Plaintiff's expert failed to do this. The October 4, 1999 announcement reported that the Dresser Equipment Group was experiencing lower than expected profits; that there had been a decline in the downstream engineering and construction business [*342] segment; and that the earnings of the energy services group would be flat or only slightly higher because of low spending levels by energy industry customers. As a result of these items, the release then reported lower guidance on Halliburton's third quarter earnings per share. Nettesheim indicated in her expert report that the decline in Halliburton's stock price following the October 4, 1999 release was due to the reduction in the earnings guidance and recognized that the lower guidance in turn was based on more than one factor. When questioned about the report, however, Nettesheim testified that she did not perform any statistical or econometrical analyses of the three different pieces of information in the release because she was not asked to do so. Nettesheim's report indicated that her conclusions were based on statements from "news commentary and analysts." We have characterized such evidence as merely "well-informed speculation.'"[fn47]
Similarly, the January 2000 analyst reports indicated that the earnings estimate was reduced because of "less powerful synergies from the Dresser merger" and because of reduced expectations for offshore construction and a reduced growth estimate for oilfield spending. Although she recognized that the reports included non-culpable information, especially the decline in oilfield spending, Nettesheim presented no empirically-based evidence to show that news related to Dresser more probably affected the stock price than the other negative information.[fn48]
Plaintiff also argues generally that several alleged corrective disclosures demonstrated the falsity of former CEO Dick Cheney's statement about Dresser that "[t]he merger with Dresser Industries is now behind us" and "[t]he potential rewards to our shareholders are vast." We think, however, that this statement, appearing in a letter in Halliburton's 1999 Annual Report, is the kind of "generalized positive statement about a company's progress [that is] not a basis for liability."[fn49]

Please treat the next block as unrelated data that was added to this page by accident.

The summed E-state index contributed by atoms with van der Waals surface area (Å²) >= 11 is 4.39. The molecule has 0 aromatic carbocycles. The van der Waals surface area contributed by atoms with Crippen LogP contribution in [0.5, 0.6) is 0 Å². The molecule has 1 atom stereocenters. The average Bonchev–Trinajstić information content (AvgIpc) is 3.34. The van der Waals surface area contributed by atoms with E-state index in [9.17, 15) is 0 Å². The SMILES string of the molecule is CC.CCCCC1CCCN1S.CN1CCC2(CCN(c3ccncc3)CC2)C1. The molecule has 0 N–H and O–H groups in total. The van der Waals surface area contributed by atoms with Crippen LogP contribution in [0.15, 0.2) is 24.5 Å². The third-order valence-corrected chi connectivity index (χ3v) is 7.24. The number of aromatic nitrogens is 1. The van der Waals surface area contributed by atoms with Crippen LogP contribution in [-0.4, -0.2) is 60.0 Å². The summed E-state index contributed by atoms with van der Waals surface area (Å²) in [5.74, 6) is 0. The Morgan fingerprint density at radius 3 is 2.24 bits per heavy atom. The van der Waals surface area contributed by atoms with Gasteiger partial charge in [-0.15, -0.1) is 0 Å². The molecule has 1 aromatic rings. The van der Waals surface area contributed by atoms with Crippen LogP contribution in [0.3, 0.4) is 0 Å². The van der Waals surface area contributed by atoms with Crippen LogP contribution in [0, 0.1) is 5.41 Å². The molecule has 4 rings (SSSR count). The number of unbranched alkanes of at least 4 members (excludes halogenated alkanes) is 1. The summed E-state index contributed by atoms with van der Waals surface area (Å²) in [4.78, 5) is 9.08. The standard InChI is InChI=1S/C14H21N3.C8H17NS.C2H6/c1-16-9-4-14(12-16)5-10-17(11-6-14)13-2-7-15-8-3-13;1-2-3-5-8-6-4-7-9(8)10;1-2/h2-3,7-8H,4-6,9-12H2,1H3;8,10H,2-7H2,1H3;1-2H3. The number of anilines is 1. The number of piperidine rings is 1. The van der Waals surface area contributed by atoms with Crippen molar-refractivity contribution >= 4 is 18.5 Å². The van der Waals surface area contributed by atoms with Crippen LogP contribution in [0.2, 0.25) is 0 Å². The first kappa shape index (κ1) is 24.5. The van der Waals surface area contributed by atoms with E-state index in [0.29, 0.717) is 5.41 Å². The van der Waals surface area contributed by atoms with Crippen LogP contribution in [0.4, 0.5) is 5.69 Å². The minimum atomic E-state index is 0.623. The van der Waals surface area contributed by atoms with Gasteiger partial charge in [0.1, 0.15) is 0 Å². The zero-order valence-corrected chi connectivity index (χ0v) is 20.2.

Turning to alleged misstatements about Halliburton's accounting methodology, Plaintiff contends that Halliburton improperly recorded cost-overruns in fixed-price construction [**9] contracts as revenue by misleadingly deeming the cost-overruns "probable" of collection, even if a customer had not agreed to pay the additional amount. Plaintiff argues that Halliburton revealed the falsity of its previous accounting methods when (1) it announced on October 24, 2000, that it would undertake a massive restructuring of its construction business and (2) it announced on December 21, 2000, that it would take a fourth quarter charge of $120 million as a result of the restructuring.
Plaintiff fails to show these announcements corrected any prior misleading statements and revealed deceptive practices in Halliburton's accounting assumptions. The October 24 press release does not mention fixed price contracts, unapproved claims, or the method for recognition of revenue from such claims. Rather than revealing the truth about unapproved [*343] claims, the release attributes a large drop in the group's revenue to a decline in customer spending. Nettesheim's expert opinion that the October 24 disclosure concerned the company's booking of unapproved claims is also conclusory. She admitted in her deposition testimony that she did not match the October 24 statements to any particular prior misrepresentations by Halliburton.
Nettesheim's report shows that she relied for her conclusions on her examination of news reports and statements from analysts and the subsequent stock price movement. But the news reports Nettesheim cited discuss only problems and weak results generally in Halliburton's engineering and construction business. Nettesheim makes too great a leap in her conclusion that because analysts reduced earnings estimates based on weakness in Halliburton's construction business as a whole, the downgrades to estimates were due to Halliburton improperly recognizing revenue from unapproved claims. We see no such relationship evident in the statements.
Finally, we find no loss causation evident from the December 21, 2000 announcement, which indicated that the $120 million fourth quarter charge would include $25 million for reorganization costs, leaving approximately $95 million for project specific matters.[fn50] As with other alleged corrective disclosures, the December 21 announcement included clearly non-culpable negative information. For example, the release informed the market about "the poor near term market outlook for the downstream engineering and construction business," which Halliburton attributed to a "consolidating customer base, difficult relationships with certain customers, and some financially stressed competitors and a fiercely competitive environment." The negative information constituted non-culpable changes in market conditions and the competitive environment that Halliburton faced, which Plaintiff's expert failed to differentiate from any allegedly culpable information.